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Divorce without Consent

Divorce is a stressful ordeal, and even more overwhelming if it comes to you as a surprise. One minute you’re thinking that your marriage is splendid and the next you discover that your spouse does not want anything to do with you anymore. The situation is shocking and heartbreaking, though not uncommon at all. There are innumerable reasons for why an individual would choose to send or present their partner with divorce papers without informing them first. If one is unhappy with their marital relationship, the mature thing to do is discuss it with your husband or wife before initiating the divorce process. Whatever your issues, you can sit and resolve them without seeking counsel of a Dallas Civil Litigation Attorney.

Divorcing your spouse without their consent or awareness on the matter may give rise to various legal complications. All states in the U.S have unbending decrees that govern marriage and its dissolution. The law protects the rights of both individuals in the marriage; it ensures that neither party harms each other or takes unfair advantage of the other. As a matter of fact, every person is entitled to know that their husband or wife wishes to divorce them. No court shall be willing to approve a divorce that was filed against a spouse who was clueless or unprepared. If you received divorce documents from your husband/wife without warning, you have the rights to contest this motion.

Common Reasons for Divorce without Consent

In most cases, the husband files for divorce behind the wife’s back because there is a new love interest in his life. He does not want to confront his wife with the truth, so it seems like the easy way out. Sometimes the motivation to divorce a spouse is justified; for instance, a woman may secretly file divorce to get rid of an abusive husband. If the husband refuses to sign the divorce papers, the wife has the option to make a case of domestic violence. Other circumstances that lead to divorce without consent include:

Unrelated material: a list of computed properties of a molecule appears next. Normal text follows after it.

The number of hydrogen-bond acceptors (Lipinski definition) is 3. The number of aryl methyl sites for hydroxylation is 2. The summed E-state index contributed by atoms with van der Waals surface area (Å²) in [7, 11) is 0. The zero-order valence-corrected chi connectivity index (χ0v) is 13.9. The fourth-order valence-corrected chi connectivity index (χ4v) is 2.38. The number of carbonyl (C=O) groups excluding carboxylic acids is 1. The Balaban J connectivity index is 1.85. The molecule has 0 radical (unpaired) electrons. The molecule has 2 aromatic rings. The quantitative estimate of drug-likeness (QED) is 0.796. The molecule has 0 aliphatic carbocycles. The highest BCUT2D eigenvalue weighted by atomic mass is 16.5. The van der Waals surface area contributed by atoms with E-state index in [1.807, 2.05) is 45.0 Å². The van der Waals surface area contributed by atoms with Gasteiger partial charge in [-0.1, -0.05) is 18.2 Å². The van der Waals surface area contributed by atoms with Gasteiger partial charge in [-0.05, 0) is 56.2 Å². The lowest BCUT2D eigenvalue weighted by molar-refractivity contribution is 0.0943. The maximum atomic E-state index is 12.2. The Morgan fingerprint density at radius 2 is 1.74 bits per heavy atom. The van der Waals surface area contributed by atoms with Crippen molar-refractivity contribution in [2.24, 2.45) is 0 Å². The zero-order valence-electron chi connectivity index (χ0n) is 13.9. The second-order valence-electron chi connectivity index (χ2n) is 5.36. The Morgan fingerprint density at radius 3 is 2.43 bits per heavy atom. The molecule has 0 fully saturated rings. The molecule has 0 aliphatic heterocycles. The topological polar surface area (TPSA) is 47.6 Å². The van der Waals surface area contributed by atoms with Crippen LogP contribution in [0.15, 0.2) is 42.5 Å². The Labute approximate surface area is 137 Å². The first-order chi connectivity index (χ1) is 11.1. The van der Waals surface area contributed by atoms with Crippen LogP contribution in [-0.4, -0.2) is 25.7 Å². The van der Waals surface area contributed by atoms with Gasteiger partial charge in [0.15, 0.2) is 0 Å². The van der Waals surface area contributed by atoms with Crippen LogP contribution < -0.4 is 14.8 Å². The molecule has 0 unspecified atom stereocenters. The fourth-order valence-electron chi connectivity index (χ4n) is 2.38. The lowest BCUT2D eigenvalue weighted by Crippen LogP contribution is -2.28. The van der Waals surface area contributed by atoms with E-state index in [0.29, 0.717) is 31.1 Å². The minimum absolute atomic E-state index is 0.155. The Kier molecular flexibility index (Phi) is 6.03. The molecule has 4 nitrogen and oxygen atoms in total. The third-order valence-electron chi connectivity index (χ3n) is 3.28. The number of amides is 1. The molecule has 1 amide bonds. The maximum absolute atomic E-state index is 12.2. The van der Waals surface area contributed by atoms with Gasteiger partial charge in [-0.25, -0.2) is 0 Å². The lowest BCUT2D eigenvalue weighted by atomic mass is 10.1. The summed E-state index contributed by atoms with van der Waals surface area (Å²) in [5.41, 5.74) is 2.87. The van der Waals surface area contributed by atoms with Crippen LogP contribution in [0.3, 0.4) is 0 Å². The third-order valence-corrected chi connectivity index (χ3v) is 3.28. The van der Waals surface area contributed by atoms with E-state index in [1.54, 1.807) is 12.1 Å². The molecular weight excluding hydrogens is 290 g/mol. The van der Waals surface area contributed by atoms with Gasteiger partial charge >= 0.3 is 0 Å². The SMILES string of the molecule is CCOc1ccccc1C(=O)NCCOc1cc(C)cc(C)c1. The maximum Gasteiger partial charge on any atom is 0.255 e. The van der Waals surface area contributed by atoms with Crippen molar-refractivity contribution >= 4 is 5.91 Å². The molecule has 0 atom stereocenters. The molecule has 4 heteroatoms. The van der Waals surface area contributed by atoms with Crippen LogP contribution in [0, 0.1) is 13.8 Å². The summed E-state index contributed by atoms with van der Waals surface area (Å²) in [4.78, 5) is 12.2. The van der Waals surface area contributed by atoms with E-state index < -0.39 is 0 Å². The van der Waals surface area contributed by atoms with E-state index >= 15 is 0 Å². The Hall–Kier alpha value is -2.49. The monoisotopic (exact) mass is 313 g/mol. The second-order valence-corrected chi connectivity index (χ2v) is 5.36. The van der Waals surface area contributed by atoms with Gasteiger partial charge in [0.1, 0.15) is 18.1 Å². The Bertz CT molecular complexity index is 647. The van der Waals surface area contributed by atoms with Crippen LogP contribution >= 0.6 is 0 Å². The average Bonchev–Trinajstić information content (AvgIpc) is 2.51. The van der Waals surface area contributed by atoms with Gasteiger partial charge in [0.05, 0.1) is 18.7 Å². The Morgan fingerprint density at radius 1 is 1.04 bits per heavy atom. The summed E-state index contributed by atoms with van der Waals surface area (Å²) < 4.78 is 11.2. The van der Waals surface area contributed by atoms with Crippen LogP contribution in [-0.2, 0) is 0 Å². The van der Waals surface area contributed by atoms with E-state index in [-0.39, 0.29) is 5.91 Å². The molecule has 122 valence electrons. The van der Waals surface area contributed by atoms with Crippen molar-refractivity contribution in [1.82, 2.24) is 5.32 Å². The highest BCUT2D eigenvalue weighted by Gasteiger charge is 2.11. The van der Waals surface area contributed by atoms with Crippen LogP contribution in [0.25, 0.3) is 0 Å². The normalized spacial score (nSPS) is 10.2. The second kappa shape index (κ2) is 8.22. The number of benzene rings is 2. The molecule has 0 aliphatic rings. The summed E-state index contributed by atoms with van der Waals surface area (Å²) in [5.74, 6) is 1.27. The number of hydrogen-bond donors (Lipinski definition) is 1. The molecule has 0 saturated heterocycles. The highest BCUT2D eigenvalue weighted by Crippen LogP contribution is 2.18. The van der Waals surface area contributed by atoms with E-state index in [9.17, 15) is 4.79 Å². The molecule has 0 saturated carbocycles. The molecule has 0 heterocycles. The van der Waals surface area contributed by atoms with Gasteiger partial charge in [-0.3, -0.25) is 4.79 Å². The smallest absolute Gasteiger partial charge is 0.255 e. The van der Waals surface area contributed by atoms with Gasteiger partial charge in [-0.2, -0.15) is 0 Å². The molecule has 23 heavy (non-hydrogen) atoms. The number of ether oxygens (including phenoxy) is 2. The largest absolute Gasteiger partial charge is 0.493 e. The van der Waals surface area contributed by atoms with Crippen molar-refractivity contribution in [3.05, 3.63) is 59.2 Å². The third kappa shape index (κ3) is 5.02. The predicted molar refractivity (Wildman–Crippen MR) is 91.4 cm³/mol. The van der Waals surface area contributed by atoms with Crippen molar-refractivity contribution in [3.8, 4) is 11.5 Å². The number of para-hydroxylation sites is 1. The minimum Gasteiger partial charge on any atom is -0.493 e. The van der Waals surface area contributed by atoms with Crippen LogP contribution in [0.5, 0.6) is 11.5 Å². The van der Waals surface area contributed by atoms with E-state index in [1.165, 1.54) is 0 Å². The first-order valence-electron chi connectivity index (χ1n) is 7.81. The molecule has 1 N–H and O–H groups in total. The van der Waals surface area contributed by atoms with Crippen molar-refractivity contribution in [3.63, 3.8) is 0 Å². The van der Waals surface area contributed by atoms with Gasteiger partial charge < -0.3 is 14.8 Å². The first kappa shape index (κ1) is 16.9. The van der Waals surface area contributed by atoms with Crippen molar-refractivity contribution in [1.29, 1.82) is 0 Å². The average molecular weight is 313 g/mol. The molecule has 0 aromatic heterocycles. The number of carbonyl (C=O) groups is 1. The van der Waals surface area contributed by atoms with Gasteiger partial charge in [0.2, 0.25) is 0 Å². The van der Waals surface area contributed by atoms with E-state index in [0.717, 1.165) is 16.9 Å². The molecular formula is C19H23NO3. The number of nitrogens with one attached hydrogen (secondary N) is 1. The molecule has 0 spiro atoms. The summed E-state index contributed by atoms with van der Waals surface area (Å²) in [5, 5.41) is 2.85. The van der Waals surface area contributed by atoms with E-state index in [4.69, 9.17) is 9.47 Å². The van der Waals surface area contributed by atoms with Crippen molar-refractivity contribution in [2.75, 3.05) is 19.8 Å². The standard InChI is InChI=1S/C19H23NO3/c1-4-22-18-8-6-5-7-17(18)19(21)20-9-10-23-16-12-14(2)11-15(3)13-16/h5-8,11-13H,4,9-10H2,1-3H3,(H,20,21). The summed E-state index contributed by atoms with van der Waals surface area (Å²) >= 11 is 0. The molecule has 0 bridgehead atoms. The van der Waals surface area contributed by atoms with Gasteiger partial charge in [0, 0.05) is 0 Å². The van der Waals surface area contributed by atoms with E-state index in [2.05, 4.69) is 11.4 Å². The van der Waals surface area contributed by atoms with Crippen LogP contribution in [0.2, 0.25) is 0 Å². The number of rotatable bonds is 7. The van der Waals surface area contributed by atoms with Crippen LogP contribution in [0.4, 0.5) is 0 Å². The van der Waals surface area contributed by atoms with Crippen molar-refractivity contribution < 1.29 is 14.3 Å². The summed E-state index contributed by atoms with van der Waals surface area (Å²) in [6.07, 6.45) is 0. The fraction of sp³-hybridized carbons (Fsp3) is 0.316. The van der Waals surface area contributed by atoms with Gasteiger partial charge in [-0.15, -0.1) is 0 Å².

• Intolerance to the spouse’s attitude/behavior
  • Financial implications of the spouse
  • A futile relationship
  • Both partners want different things in life

If you want to terminate your marriage for some reason, you have civil liberty to do so; however, you cannot keep this decision to yourself. You and your spouse need to be on the same page on the matter of divorce.

The Exceptional Case

While the court does not permit divorce without the consent of both spouses, there is an exception to the rule. If the husband or wife of a person cannot be located, the law may consider it unjust for that person to stay bound to the marriage. You may file for divorce if your spouse has been absent from your life for a considerable time and made no effort to contact you. It is also necessary that you have exhausted all means to reach them, yet failed to connect.

The court may ask you to present evidence for your attempts to communicate with your missing spouse. This may include sending divorce papers to their last known address and making calls to their last known active number. You shall also ask around their family and friends before involving the court. The next step is to issue a public declaration, usually in the local newspaper. If your spouse does not respond within three to four weeks, the court shall grant your motion.

 

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